Employer Branding

Google Glass Re-invented for the Workplace

The return of Google’s smart eyewear is here, re-invented, and this time with a focus on revolutionising the workplace.

Google Glass first came out in 2014 with the grand ambition to leap from smartphones to a glass screen interface that brings the internet into to the user’s line of vision. But after a backlash of criticism over privacy and it’s ability to secretly record, the augmented glasses failed to become the next big thing, and Google suspended sales of the eyewear in 2015.

Now simply called “Glass”, the gadget has been resurrected after two years of development, finding new life in the field of business. Over the last two years, limited numbers of the Enterprise Edition of Glass have been used by over 50 businesses, including GE, Volkswagen, and Dignity Health. During this time, Google worked closely with more than 30 expert partners to build business solutions and customized software for the workforce. Following its’ success, Google’s parent Alphabet have now launched the new version for wider distribution.

Designed to help workers who need an eye-level display while they work with their hands; mapping out instruction manuals, sending photos, consulting for information or resources, and taking notes whilst a doctor interacts with a patient are amongst its many benefits. The augmented reality glasses claim to help workers complete tasks more efficiently than ever before, and the stats are in their favour.

  • DHL estimates that they have increased supply chain efficiency by 15%.
  • Dignity Health claim to have reduced the time they spend typing and doing other administrative work from 33 % to 10%, whilst the time spent interacting with patients doubled.
  • Machinery time at AGCO reduced by 25 percent, and inspection times by 30 percent.
  • GE saw improved mechanics’ efficiency by 8–12%.

GE were actually one of the first companies to try out Glass, whose mechanics use the device to show them instructions through videos, images, and animation in their field of vision whilst they are busy with their hands. This allows them to work with ease without pausing to check their notes or a computer. Check out GE’s video that directly compares using Glass with Upskill against current procedures for completing wiring insertions. The results show a 34.5% productivity improvement.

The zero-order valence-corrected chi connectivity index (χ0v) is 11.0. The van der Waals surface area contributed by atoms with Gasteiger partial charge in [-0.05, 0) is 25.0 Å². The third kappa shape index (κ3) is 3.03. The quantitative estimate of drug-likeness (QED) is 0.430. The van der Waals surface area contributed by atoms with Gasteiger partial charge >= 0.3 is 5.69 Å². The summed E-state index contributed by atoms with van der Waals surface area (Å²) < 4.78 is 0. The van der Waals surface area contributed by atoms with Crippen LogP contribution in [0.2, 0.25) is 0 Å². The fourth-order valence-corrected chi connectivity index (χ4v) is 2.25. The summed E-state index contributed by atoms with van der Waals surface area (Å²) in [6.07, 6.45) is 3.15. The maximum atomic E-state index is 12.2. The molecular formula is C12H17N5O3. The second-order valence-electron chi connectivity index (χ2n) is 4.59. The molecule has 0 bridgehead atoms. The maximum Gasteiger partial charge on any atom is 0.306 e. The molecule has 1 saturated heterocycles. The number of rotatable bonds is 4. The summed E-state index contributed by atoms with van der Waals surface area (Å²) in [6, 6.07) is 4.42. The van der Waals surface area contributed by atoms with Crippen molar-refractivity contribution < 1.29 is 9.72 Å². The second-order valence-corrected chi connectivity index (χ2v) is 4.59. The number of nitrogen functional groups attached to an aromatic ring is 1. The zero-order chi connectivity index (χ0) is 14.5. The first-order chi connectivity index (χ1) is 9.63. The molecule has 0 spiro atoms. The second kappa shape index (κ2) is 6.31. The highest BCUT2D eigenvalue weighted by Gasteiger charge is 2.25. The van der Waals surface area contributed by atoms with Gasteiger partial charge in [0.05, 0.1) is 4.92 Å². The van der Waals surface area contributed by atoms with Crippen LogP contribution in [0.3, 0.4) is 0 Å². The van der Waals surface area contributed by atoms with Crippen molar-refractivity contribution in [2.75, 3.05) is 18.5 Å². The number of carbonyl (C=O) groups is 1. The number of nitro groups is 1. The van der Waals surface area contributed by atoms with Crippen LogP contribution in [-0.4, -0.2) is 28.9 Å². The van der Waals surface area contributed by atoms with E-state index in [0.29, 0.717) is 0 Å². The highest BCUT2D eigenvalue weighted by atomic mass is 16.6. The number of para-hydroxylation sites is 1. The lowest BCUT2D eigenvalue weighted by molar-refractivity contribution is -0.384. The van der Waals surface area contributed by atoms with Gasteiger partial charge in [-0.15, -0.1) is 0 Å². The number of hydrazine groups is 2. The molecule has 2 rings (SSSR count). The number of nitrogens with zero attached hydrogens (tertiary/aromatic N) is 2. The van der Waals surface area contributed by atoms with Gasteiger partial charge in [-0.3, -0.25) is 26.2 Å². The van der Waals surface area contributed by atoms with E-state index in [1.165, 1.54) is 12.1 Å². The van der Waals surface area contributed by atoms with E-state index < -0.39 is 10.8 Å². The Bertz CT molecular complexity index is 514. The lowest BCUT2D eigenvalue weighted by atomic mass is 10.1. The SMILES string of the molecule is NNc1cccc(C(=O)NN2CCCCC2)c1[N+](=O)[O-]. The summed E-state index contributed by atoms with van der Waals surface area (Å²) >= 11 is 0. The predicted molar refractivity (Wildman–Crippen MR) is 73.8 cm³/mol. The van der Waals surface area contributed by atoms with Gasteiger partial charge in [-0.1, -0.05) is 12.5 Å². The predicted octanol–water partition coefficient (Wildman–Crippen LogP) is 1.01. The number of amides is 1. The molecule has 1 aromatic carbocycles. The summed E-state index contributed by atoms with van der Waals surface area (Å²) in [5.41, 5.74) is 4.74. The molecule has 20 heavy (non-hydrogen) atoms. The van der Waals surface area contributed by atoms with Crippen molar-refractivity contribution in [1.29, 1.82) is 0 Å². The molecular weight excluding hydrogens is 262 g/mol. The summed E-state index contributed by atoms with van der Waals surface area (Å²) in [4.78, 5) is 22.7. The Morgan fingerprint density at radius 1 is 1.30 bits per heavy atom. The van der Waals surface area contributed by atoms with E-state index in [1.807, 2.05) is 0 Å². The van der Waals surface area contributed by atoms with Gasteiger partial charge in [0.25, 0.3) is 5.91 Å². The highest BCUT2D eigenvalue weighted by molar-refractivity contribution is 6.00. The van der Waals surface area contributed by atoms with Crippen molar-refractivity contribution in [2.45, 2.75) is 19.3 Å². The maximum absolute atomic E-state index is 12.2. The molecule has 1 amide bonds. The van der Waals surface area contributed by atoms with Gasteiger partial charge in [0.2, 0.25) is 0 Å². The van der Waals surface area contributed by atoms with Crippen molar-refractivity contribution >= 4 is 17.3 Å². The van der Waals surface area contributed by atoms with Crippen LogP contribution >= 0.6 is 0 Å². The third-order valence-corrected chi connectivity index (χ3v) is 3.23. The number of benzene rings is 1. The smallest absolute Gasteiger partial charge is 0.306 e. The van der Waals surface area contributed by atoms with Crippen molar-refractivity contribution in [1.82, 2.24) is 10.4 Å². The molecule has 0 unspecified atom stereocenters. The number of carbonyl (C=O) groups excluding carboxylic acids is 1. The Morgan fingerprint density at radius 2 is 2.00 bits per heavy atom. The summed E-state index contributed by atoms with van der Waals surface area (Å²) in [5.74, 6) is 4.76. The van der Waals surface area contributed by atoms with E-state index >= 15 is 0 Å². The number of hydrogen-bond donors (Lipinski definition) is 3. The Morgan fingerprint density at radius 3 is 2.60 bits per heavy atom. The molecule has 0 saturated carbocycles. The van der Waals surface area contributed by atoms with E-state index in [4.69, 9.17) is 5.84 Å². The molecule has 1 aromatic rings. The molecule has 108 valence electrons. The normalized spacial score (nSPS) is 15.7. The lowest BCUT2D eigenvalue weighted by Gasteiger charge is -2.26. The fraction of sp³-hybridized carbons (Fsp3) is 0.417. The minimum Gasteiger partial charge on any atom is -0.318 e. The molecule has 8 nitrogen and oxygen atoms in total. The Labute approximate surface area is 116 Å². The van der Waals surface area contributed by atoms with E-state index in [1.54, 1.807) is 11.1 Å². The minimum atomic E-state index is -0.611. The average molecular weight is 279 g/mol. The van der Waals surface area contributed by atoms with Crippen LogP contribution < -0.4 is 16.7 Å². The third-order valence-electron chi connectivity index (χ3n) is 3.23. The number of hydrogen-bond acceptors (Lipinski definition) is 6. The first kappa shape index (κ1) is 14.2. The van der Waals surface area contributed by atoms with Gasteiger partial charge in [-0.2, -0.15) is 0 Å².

Veteran tech commentator, Steven Levy says:

By a side-by-side comparison of workers doing intricate wire-framing work with Glass’s help. It was like the difference between putting together Ikea furniture with those cryptic instructions somewhere across the room and doing it with real-time guidance from someone who’d constructed a million Billys and Poängs.

There’s also improvements in the design and hardware with increased power and battery life, better wi-fi support, and a more lightweight design for long-term wear.

And for those who were scared off by Google’s privacy issues the first time? Alphabet is making it clear their search or data engine will not be getting at the audio or visual stream of Glass, which now has a green light on the front to warn people when the device is recording. The Glass also has stronger software and information security, and is incorporated with a locked-down application that detaches it from the open internet.

Technology should be here to enhance, not replace human intelligence, and with rapid developments in A.I and the ever-growing fears of human jobs being replaced by robots, Glass is a nice welcome that helps humans remain competitive to A.I’s efficiency.